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5 reasons to like Buru Energy Limited

The Canning basin in Western Australia has been identified by the US Energy Information Administration (US EIA) as holding prospective resources of 235 trillion cubic feet (TCF) of gas and 9.8 billion barrels of oil (Bbbl). One oil and gas company that has a significant stake in this area is Buru Energy (ASX: BRU).

Buru may potentially see a revaluation of its worth via an increased share price in the coming year through the proving up of its reserves and increased production.

Here are five things I like about Buru Energy.

1. Alliances with experienced partners and operators: Buru has aligned itself with a number of experienced industry players such as Mitsubishi Corporation, Apache Energy (NYSE: APA), and Alcoa Inc. (NYSE: AA), all of which have vested interests in Buru’s success in its exploration, development and production efforts. It is their involvement, along with the depth of Buru’s management experience, that gives me greater comfort around mitigating the operational and execution risks of their forward exploration and development plans.

2. 2014 program is fully funded: Buru has a fully funded program in 2014 with over $188 million allocated to the development of its Ungani Oilfield, the appraisal of its Laurel Wet Gas formation, the exploration of the Ungani Oil trend, and the recently announced exploration program targeting permits in the Goldwyer Shale.

3. Strong investor interest and support: Recent capital raising programs have been oversubscribed in multiples, indicating that there is strong support from both institutional and retail shareholders. Despite this seemingly strong support, it is important to note that Buru’s share price has been extremely volatile, with a 52-week low of $1.18 and high of $2.73. This is illustrative of a higher level of risk inherent in the company and readers will note that despite its significant market capitalisation (current $1.95 share price equates to a market capitalisation of $582 million), this is not a stable performer (yet) and does not seem to factor in a great deal of Buru’s enormous potential reserves or expected production in 2014.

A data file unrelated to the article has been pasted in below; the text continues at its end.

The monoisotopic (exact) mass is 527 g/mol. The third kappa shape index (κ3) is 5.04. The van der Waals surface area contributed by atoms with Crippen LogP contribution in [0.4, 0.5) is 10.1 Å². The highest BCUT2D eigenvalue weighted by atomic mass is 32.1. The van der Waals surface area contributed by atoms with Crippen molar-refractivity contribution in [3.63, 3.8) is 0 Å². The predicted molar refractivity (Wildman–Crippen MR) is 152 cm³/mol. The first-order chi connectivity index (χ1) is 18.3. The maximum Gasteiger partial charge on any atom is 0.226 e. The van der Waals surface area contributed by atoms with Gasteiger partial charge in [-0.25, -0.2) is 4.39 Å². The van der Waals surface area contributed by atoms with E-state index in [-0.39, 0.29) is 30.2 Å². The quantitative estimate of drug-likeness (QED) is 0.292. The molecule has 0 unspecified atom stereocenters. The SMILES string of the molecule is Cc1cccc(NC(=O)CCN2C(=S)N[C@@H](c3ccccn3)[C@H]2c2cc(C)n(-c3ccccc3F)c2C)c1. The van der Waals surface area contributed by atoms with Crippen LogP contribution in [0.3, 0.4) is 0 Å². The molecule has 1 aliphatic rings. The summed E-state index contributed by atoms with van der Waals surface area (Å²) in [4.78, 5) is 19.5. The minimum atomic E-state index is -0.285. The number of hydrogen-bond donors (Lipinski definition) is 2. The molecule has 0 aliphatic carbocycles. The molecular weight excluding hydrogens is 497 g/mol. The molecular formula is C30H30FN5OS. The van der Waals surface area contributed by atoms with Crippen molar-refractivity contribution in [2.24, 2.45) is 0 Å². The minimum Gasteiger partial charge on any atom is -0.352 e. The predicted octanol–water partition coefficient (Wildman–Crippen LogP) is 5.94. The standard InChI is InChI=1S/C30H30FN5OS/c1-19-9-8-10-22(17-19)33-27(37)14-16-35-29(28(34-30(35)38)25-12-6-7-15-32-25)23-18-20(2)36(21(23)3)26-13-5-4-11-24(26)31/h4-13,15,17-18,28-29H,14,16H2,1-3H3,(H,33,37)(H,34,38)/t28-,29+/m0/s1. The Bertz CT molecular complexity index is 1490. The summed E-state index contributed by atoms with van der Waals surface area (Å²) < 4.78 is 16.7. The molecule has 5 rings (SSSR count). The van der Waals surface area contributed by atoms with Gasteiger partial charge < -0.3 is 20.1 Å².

4. Buru acreage has been secured and has huge potential: Buru and Mitsubishi have entered into an agreement with the Western Australian government governing the exploration and development of its main permits for 25 years and also exempts Buru from relinquishing any of its exploration permits until 31 January 2024. Buru’s permits cover over 64,000 square kilometres (or roughly 15 million acres) which represents around 0.83% of Australia’s landmass. Given Buru’s significant acreage and aggressive exploration program in 2014, there is every possibility that their reserves will be proven up and their production targets in the Ungani Oilfield hit, which could potentially give its share price a significant lift.

5. Shift from exploration to production: Buru aims to kick-start its production phase with an initial production rate of 3,000 barrels of oil per day (bopd), increasing to 5,000 bopd. Buru recently completed its first shipment of crude oil from the Ungani Oilfield to a South-East Asian oil refinery, under the marketing agreement with Mitsubishi Corporation. The bottom line here is that Buru is now entering a new phase of its life, and is now launching into production, which could bode very well for this comparatively large exploration company.

Foolish takeaway

Buru represents a higher level of risk compared to other more established oil and gas companies such as Oil Search (ASX: OSH), given it is only in its infantile stages of production. Nevertheless, Buru Energy represents the future of oil and gas production in Australia given its huge resource potential and strong partnerships with key stakeholders such as the Western Australian government and large international oil and gas companies.

Although readers should be mindful that Buru represents a higher level of risk, there is also the potential for huge return — 2014 should be renamed the Year of the Buru, in my humble opinion.


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Motley Fool contributor Sid Narsey does not own shares in any of the companies mentioned in this article, but plans to take a position shortly.

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